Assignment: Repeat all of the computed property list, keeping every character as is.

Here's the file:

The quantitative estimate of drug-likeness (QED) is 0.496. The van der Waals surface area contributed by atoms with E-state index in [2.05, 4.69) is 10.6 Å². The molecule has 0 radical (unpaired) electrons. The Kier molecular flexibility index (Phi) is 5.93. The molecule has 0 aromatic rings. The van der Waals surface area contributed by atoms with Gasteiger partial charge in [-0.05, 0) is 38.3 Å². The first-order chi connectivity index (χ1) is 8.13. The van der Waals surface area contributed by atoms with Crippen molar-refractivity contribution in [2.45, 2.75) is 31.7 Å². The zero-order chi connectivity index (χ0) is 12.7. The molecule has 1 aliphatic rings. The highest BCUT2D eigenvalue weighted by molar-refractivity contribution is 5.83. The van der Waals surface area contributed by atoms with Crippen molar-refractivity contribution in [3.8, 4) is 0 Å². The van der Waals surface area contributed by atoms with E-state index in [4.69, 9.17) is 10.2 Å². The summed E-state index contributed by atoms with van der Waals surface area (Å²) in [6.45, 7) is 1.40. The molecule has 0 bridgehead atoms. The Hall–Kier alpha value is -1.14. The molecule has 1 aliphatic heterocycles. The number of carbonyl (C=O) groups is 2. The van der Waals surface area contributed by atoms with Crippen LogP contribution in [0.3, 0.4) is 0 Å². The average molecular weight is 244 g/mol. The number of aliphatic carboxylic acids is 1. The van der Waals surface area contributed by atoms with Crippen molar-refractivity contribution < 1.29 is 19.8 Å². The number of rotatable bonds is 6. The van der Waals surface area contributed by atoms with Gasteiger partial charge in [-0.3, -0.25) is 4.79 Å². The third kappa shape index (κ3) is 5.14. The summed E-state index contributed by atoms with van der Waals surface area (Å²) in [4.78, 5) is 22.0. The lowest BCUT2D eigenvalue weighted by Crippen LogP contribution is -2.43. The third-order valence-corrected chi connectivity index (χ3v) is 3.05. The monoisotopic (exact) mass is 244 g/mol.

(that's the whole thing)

The quantitative estimate of drug-likeness (QED) is 0.496. The van der Waals surface area contributed by atoms with E-state index in [2.05, 4.69) is 10.6 Å². The molecule has 0 radical (unpaired) electrons. The Kier molecular flexibility index (Phi) is 5.93. The molecule has 0 aromatic rings. The van der Waals surface area contributed by atoms with Gasteiger partial charge in [-0.05, 0) is 38.3 Å². The first-order chi connectivity index (χ1) is 8.13. The van der Waals surface area contributed by atoms with Crippen molar-refractivity contribution in [2.45, 2.75) is 31.7 Å². The zero-order chi connectivity index (χ0) is 12.7. The molecule has 1 aliphatic rings. The highest BCUT2D eigenvalue weighted by molar-refractivity contribution is 5.83. The van der Waals surface area contributed by atoms with Crippen molar-refractivity contribution in [3.8, 4) is 0 Å². The van der Waals surface area contributed by atoms with E-state index in [4.69, 9.17) is 10.2 Å². The summed E-state index contributed by atoms with van der Waals surface area (Å²) in [6.45, 7) is 1.40. The molecule has 0 bridgehead atoms. The Hall–Kier alpha value is -1.14. The molecule has 1 aliphatic heterocycles. The number of carbonyl (C=O) groups is 2. The van der Waals surface area contributed by atoms with Crippen LogP contribution in [0.3, 0.4) is 0 Å². The average molecular weight is 244 g/mol. The number of aliphatic carboxylic acids is 1. The van der Waals surface area contributed by atoms with Crippen molar-refractivity contribution < 1.29 is 19.8 Å². The number of rotatable bonds is 6. The van der Waals surface area contributed by atoms with Gasteiger partial charge in [-0.3, -0.25) is 4.79 Å². The third kappa shape index (κ3) is 5.14. The summed E-state index contributed by atoms with van der Waals surface area (Å²) in [4.78, 5) is 22.0. The lowest BCUT2D eigenvalue weighted by Crippen LogP contribution is -2.43. The third-order valence-corrected chi connectivity index (χ3v) is 3.05. The monoisotopic (exact) mass is 244 g/mol.